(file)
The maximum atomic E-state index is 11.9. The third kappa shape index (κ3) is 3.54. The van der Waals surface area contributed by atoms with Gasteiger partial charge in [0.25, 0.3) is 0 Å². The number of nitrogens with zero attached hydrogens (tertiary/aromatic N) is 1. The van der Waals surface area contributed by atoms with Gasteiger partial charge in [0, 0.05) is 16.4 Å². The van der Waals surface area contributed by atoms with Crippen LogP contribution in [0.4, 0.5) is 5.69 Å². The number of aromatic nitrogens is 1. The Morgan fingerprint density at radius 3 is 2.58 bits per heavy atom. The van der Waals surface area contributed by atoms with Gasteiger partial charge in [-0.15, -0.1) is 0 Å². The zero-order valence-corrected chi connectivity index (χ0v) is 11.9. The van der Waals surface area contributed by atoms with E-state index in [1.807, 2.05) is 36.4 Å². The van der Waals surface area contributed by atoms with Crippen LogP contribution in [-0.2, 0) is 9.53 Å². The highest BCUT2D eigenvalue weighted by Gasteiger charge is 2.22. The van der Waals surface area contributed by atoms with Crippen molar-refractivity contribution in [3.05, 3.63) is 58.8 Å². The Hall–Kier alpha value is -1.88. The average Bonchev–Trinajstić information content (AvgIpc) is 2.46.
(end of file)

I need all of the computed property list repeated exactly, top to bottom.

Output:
The maximum atomic E-state index is 11.9. The third kappa shape index (κ3) is 3.54. The van der Waals surface area contributed by atoms with Gasteiger partial charge in [0.25, 0.3) is 0 Å². The number of nitrogens with zero attached hydrogens (tertiary/aromatic N) is 1. The van der Waals surface area contributed by atoms with Gasteiger partial charge in [0, 0.05) is 16.4 Å². The van der Waals surface area contributed by atoms with Crippen LogP contribution in [0.4, 0.5) is 5.69 Å². The number of aromatic nitrogens is 1. The Morgan fingerprint density at radius 3 is 2.58 bits per heavy atom. The van der Waals surface area contributed by atoms with Gasteiger partial charge in [-0.15, -0.1) is 0 Å². The zero-order valence-corrected chi connectivity index (χ0v) is 11.9. The van der Waals surface area contributed by atoms with E-state index in [1.807, 2.05) is 36.4 Å². The van der Waals surface area contributed by atoms with Crippen LogP contribution in [-0.2, 0) is 9.53 Å². The highest BCUT2D eigenvalue weighted by Gasteiger charge is 2.22. The van der Waals surface area contributed by atoms with Crippen molar-refractivity contribution in [3.05, 3.63) is 58.8 Å². The Hall–Kier alpha value is -1.88. The average Bonchev–Trinajstić information content (AvgIpc) is 2.46.